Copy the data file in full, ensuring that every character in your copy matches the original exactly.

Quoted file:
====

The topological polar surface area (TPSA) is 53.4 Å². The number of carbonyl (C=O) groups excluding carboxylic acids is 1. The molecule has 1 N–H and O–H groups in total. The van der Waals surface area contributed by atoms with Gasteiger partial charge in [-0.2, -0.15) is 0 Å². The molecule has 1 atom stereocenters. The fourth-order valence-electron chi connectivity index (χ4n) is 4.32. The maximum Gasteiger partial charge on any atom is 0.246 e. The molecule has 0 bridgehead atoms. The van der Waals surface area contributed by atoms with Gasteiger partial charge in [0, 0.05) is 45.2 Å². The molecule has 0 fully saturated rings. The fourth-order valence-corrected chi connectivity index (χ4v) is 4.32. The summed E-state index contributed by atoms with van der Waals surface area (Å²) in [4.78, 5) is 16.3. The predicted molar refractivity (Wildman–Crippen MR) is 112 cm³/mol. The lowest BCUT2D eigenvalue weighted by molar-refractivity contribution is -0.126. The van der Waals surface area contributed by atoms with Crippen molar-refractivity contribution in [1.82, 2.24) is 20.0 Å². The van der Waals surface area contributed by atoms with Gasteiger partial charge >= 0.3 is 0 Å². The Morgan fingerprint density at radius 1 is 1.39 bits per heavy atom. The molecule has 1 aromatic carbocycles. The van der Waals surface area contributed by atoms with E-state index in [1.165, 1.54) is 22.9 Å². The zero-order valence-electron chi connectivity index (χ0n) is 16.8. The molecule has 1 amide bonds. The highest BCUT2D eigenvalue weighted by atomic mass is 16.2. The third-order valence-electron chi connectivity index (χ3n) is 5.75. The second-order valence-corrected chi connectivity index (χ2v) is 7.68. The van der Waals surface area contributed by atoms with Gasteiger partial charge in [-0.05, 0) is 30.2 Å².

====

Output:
The topological polar surface area (TPSA) is 53.4 Å². The number of carbonyl (C=O) groups excluding carboxylic acids is 1. The molecule has 1 N–H and O–H groups in total. The van der Waals surface area contributed by atoms with Gasteiger partial charge in [-0.2, -0.15) is 0 Å². The molecule has 1 atom stereocenters. The fourth-order valence-electron chi connectivity index (χ4n) is 4.32. The maximum Gasteiger partial charge on any atom is 0.246 e. The molecule has 0 bridgehead atoms. The van der Waals surface area contributed by atoms with Gasteiger partial charge in [0, 0.05) is 45.2 Å². The molecule has 0 fully saturated rings. The fourth-order valence-corrected chi connectivity index (χ4v) is 4.32. The summed E-state index contributed by atoms with van der Waals surface area (Å²) in [4.78, 5) is 16.3. The predicted molar refractivity (Wildman–Crippen MR) is 112 cm³/mol. The lowest BCUT2D eigenvalue weighted by molar-refractivity contribution is -0.126. The van der Waals surface area contributed by atoms with Crippen molar-refractivity contribution in [1.82, 2.24) is 20.0 Å². The van der Waals surface area contributed by atoms with Gasteiger partial charge >= 0.3 is 0 Å². The Morgan fingerprint density at radius 1 is 1.39 bits per heavy atom. The molecule has 1 aromatic carbocycles. The van der Waals surface area contributed by atoms with E-state index in [1.165, 1.54) is 22.9 Å². The zero-order valence-electron chi connectivity index (χ0n) is 16.8. The molecule has 1 amide bonds. The highest BCUT2D eigenvalue weighted by atomic mass is 16.2. The third-order valence-electron chi connectivity index (χ3n) is 5.75. The second-order valence-corrected chi connectivity index (χ2v) is 7.68. The van der Waals surface area contributed by atoms with Gasteiger partial charge in [-0.05, 0) is 30.2 Å².